You’re Going To Put Somebody’s Eye Out
An exhibit on the young presidents sanitizes the little rascals for your protection.

by David Holzel

How many times did Mrs. Hoover have to tell young Herbert, “How many times do I have to tell you?”

Did Mrs. Eisenhower call to little Dwight from the back porch in Abilene, “If you keep on shifting your right flank in a pincer movement and encircling the enemy with that stick, you’re going to poke somebody’s eye out”?

Which came first for Franklin Delano Roosevelt, cigarettes or that dandy cigarette holder?
Did young John Fitzgerald Kennedy, after missing 65 out of 88 days of kindergarten because of 


First schoolboys: If Nixon was as dour in his youth as he was as commander-in-chief, Franklin Roosevelt was as ebullient – and just as lacking in conscience.




Not Much About Franklin Pierce
Wrested From the Jaws of  Triviality

A Man For All Time
Pierce and the Jews
Pierce At Any Cost
Yankee Doodler?
Ballad of Franklin Pierce
Franklin Pierce Quiz


Buchanan's Pyramid

First Schoolboys
(for students)



Sign   §   View

whooping cough, measles, chicken pox and scarlet fever, spend the rest of his life trying to grow out of the role of chronic patient by playing doctor every chance he could?

You won’t find the answers to these or other vexing questions on the early lives of the presidents at an exhibit at the National Archives in Washington, DC. “School House to White House” offers a limited, sanitized look at the formative years of the dozen presidents who established presidential libraries. That limits the coverage from Hoover to Clinton. Those curious about the rise and education of, say, Franklin Pierce will have to look elsewhere.


But the exhibit does remind us of a time that has disappeared into the past. Just about everyone went to a public school. That’s because just about everybody was poor or of modest means.
An elderly Hoover, who, if he had never become president probably would be remembered as one of the great public servants of the 20th century, is shown in a TV interview, recalling that he was able to study engineering at Stanford University because the tuition was free,  adding drolly, “and that fee more or less fitted my necessities."
While Dwight Eisenhower remembers his after-school hours as rambunctious times filled with baseball with his brothers, Richard Nixon recalls how he had to help in the orchards or at the family gas station after school. And only then could he do his homework. It’s probably no coincidence that Nixon’s childhood violin is on display at the entrance to the exhibit – you can practically hear its plaintive notes wherever Nixon turns up in the exhibit hall.
In 1934, Nixon’s report card from Whittier College shows him with all A’s, except for one B in P.E. A year earlier, he had written an essay, “What Can I Believe.” It’s pure Nixon: earnest, grim, self-pity posing as modesty, essentially saying nothing:
...I found that far from being a logically minded college student, I was completely lost in attempting any close analysis of my ideas and methods. However, I shall place my ideas about certain philosophical problems before the reader and let him see what a jumbled mess can be made of a man’s brain and ideas by a modern college education.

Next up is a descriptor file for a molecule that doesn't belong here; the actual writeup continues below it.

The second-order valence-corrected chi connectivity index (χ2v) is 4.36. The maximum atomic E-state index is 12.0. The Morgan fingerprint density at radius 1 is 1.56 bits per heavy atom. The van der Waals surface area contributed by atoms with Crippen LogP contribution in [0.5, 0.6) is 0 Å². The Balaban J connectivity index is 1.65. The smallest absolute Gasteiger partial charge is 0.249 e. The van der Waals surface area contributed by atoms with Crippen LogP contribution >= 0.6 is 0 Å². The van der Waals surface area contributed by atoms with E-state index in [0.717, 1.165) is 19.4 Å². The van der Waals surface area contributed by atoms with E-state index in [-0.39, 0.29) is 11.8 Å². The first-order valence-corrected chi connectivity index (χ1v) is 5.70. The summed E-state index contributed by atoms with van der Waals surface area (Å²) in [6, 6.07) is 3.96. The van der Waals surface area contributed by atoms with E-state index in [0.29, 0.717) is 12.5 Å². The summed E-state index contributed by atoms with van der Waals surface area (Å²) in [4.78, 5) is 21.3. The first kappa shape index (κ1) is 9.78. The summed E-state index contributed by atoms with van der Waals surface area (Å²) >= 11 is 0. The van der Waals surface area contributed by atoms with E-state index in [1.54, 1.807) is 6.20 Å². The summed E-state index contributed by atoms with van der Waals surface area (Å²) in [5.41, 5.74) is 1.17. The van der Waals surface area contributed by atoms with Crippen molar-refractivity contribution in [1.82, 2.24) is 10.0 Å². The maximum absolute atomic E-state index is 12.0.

Cue Nixon’s violin.
If Nixon was as dour in his youth as he was as commander-in-chief, Franklin Roosevelt was as ebullient – and just as lacking in conscience.
As befits the son of the patrician class, FDR was schooled at home by private tutors until he was 14. Then he attended the Groton School in Massachusetts. From there, in 1900 at age 18 he wrote home:
My Darling Mama and Papa,
Joyful news!
I have a part in the play at last and entirely by accident.

He explained that his classmate Jimmy Jackson had come down with “rheumatic fever and water on the knee.” Jimmy was so sick that he went home and would miss school for the rest of the year. So Roosevelt took Jimmy’s part in the school play.
I suppose it is criminal to rejoice but I can’t help it!!!!
Roosevelt, along with all the presidents who were educated until mid-century, studied Latin. Even Eisenhower who, the joke went, spoke English as if it was his second language. Even Gerald Ford, who got mostly C’s in the dead tongue. (He got his best grades in “Physical Training.”) With such an emphasis on Latin, it’s a wonder that American relations with the Vatican aren’t better than they are.
There were other subjects that schools have since dropped into the dustbin of history. Harry S Truman had a hygiene class. George H.W. Bush had a citizenship class.
Then there are the exhibit’s photos. Lyndon Johnson in bow ties. Bill Clinton leaning on his sax on his 12th birthday. And the elder Bush gathered with members of Yale’s secret Skull and Bones society around a table with a skull and crossbones embroidered on the bunting. You half expect these guys to be wearing eye patches and a parrot on their shoulders. But maybe if they did, they’d have to kill you. I have no clue how these secret societies work.
So was Ronald Reagan a scamp? Was Jimmy Carter a cutup? Did Lyndon Johnson leave bags of fertilizer on neighbors' porches, then ring the bell and run away? Was Harry Truman any cleaner for the hygiene classes he took?
These questions will have to wait for an earthier exhibit. Something approaching an answer would be joyful news indeed. 

Copyright (c) 2007 by David Holzel